3D at Depth Subsea Laser LiDAR Provides New Insight for Subsea Inspection, Maintenance, and Repair

by | May 8, 2019

LONGMONT, Colo. – 3D at Depth Inc., the world’s leading expert in subsea laser LiDAR technology and 3D data solutions, recently announced the expansion of their non-touch vibration and leak detection solution designed to help customers increase the reliability, integrity, and safety of their underwater assets and structures. As the complexities of offshore oil and gas production continue to increase, and the pressure to reduce risk, lower capital costs, and decrease downtime are required, these factors present a clear opportunity for 3D at Depth’s Subsea laser LiDAR (SL3) technology and 3D data solutions.  The SL3 technology has been used successfully across multiple vibration projects around the world in water depths up to 2300 meters. Many of the vibration measurements occurred at the same time during drilling and production operations. Valuable 3D information such as drill cutting assessments and volume surveys were acquired in real time. In addition, several comprehensive projects included: the slow transient movement of a wellhead while connected to the blowout preventer and drilling risers at around 0.14 Hz as well as during work over intervention operations. The controllable beam allowed multi-location measurements which can later monitor vibration and also offer analysis with mode effect translations.

The core technology also locates reflective fluids with a higher reflectivity than seawater to identify and locate leaks from production or commissioning fluids such as Mono-ethylene glycol (MEG); hydraulic production control fluids, and oils. After witnessing real-world examples of leaks in open water projects, 3D at Depth recently conducted baseline tests in a tank to show the capability of the SL3 laser LiDAR as a leak detection solution. The test added 30 milliliters of BP Castrol Transaqua HT oil into a tank and confirmed that with non-tracer additives in the oil, the SL3 laser solution could detect leaks from distances of 12 meters away.  Furthermore, when a “light-colored” tracer was used, the SL3 demonstrated the potential to identify leaks up to the full operational range of 45 meters.  Testing thus proved the SL3 laser LiDAR is a viable solution in leak detection.

SL3 technology and our powerful backend algorithms continue to provide critical information to help operators make more informed decisions, stated Neil Manning, Chief Operating Officer of 3D at Depth Inc. Structural and piping vibration can lead to severe consequences that can affect worker safety, environmental protection and corporate liability. Our ability to provide customers with a reliable 3D measurement for vibration identification and leaks while being deployed from a rapid non-touch tool is unique. In addition, added integrity value can be shown on the backend of dynamic well center and pipeline inspection campaigns. Customers can consistently experience additional value beyond the scope of each project as we continue to provide them with the right kind of business intelligence to achieve long term results and minimal maintenance shutdown periods.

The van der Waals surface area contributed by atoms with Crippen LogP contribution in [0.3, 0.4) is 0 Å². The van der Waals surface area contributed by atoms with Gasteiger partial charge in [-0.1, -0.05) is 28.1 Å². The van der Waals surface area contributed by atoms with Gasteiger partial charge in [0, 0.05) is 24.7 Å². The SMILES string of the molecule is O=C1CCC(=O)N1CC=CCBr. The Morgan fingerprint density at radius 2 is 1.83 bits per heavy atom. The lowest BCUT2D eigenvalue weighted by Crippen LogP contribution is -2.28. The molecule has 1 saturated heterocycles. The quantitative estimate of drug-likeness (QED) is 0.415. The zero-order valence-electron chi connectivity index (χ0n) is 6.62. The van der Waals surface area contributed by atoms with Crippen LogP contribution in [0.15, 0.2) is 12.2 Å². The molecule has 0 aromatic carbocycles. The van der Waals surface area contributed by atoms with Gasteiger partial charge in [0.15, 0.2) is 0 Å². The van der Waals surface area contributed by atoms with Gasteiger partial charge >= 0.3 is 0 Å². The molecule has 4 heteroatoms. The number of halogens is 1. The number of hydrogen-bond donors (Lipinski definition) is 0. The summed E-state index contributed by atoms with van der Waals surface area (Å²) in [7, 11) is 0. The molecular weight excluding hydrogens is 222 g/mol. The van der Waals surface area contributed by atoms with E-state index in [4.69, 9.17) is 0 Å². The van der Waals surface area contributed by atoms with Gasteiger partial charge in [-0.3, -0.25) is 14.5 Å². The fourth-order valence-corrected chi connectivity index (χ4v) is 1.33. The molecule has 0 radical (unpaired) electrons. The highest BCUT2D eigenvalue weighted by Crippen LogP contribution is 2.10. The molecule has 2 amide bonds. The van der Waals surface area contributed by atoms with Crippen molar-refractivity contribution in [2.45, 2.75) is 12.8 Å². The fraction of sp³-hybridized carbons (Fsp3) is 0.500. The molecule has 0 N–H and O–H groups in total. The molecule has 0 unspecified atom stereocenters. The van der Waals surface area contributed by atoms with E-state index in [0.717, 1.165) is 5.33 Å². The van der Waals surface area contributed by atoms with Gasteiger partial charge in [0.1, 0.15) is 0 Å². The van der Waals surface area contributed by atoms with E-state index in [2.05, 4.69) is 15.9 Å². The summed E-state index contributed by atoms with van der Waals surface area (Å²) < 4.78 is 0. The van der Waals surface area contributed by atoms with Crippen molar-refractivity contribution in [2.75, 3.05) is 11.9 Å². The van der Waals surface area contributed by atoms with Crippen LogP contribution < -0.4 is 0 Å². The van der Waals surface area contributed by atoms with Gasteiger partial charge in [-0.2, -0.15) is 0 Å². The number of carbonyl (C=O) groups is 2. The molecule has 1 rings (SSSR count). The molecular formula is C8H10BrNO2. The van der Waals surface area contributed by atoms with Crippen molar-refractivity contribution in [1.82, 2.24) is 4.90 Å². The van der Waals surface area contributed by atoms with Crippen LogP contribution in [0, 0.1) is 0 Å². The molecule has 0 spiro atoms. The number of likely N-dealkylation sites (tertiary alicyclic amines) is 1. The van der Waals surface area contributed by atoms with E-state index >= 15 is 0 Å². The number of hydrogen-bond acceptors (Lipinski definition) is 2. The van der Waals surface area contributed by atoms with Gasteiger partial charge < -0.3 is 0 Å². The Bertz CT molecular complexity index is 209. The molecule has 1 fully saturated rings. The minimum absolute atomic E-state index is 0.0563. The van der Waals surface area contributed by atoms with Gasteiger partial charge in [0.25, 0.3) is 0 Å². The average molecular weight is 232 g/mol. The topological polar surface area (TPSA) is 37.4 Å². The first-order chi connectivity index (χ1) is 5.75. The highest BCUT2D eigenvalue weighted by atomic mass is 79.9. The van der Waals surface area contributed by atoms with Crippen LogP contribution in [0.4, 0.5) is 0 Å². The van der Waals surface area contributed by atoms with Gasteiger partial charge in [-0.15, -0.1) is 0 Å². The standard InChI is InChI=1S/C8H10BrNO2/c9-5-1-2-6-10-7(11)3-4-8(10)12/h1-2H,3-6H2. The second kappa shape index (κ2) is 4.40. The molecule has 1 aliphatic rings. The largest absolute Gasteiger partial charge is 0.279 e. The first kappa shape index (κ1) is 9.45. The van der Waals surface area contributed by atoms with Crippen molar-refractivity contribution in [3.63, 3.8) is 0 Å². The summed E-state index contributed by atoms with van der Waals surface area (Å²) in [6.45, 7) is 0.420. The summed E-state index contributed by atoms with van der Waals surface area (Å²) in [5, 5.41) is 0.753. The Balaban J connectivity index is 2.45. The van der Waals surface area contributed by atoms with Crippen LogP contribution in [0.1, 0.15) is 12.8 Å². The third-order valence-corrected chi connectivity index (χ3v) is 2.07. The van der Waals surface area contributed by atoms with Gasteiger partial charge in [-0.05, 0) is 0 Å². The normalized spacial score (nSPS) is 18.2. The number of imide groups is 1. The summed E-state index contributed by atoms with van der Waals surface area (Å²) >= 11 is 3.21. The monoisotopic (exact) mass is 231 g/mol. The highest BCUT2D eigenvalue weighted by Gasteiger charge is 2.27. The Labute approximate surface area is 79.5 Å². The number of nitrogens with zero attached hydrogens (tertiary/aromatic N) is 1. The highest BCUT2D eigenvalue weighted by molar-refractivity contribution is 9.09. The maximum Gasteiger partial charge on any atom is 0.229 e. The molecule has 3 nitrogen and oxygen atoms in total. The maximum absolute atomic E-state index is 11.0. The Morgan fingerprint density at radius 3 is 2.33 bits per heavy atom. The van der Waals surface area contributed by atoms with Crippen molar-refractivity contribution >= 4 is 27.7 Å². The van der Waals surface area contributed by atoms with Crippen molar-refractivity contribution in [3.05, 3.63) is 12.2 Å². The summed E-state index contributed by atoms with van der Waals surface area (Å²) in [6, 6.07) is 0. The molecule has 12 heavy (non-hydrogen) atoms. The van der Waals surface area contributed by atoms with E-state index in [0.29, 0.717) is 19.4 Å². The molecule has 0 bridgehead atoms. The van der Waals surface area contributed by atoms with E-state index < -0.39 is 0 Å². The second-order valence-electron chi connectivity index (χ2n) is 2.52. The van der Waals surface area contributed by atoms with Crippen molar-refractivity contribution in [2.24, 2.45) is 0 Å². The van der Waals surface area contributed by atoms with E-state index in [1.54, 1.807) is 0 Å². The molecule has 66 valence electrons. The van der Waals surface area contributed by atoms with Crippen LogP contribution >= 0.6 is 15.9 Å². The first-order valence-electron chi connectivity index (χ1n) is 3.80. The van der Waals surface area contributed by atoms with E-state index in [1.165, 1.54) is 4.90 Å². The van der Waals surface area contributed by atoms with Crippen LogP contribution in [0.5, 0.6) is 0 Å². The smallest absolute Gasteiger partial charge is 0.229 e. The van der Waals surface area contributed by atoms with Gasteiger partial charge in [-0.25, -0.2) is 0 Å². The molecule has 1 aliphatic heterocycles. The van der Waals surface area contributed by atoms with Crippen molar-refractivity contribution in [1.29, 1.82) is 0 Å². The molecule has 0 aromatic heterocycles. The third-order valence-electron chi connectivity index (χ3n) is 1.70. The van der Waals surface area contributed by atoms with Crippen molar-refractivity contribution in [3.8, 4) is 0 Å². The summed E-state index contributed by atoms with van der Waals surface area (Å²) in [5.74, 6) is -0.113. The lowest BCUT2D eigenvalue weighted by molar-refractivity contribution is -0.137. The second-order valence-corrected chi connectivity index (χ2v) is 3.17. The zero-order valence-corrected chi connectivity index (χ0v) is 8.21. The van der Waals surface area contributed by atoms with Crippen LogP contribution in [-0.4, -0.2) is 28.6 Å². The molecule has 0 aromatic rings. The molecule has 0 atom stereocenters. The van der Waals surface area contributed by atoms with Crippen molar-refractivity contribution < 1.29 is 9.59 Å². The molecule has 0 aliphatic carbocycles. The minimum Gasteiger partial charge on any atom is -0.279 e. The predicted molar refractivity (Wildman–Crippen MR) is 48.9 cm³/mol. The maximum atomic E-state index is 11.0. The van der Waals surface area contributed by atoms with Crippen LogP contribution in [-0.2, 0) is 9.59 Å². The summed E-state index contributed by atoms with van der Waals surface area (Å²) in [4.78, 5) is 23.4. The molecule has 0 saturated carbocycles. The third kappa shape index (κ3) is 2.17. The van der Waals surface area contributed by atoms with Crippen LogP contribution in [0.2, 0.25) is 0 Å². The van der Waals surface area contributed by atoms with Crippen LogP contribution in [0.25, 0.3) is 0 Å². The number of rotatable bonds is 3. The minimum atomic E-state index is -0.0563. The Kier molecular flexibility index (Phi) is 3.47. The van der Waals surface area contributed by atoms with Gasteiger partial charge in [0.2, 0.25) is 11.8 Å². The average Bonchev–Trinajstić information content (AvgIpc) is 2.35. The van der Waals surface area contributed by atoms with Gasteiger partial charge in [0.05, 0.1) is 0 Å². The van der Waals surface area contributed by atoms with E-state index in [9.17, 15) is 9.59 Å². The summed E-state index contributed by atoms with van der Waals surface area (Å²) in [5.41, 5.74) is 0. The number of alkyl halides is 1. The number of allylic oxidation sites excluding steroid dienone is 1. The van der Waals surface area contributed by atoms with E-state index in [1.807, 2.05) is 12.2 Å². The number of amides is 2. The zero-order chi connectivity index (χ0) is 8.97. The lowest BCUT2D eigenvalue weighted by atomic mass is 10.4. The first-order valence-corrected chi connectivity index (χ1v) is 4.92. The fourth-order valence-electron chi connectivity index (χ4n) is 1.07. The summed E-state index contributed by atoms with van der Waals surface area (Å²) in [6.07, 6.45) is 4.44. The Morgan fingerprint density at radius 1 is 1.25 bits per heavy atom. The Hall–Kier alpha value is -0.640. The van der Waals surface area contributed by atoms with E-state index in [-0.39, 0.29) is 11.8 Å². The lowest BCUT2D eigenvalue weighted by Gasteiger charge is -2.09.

About 3D at Depth:
3D at Depth, Inc. provides advanced subsea LiDAR (SL) laser systems, survey support services, and 3D point cloud collection, visualization, and analysis solutions to help clients optimize marine, underwater and offshore survey campaigns. The precise, repeatable, millimetric 3D point clouds acquired through patented SL laser technology provides greater insight to measure, map and evaluate underwater assets, resources, and environments.  From data collection and processing, through visualization and analysis, clients can “measure in 3D and manage in 4D” to increase operational efficiencies and reduce downtime. The Company’s locations in Australia, Europe, and the United States support customer survey operations around the world.  For more information and a broader listing of services visit us at  www.3datdepth.com and LinkedIn, or follow us on twitter @3DatDepth.


May Issue 2024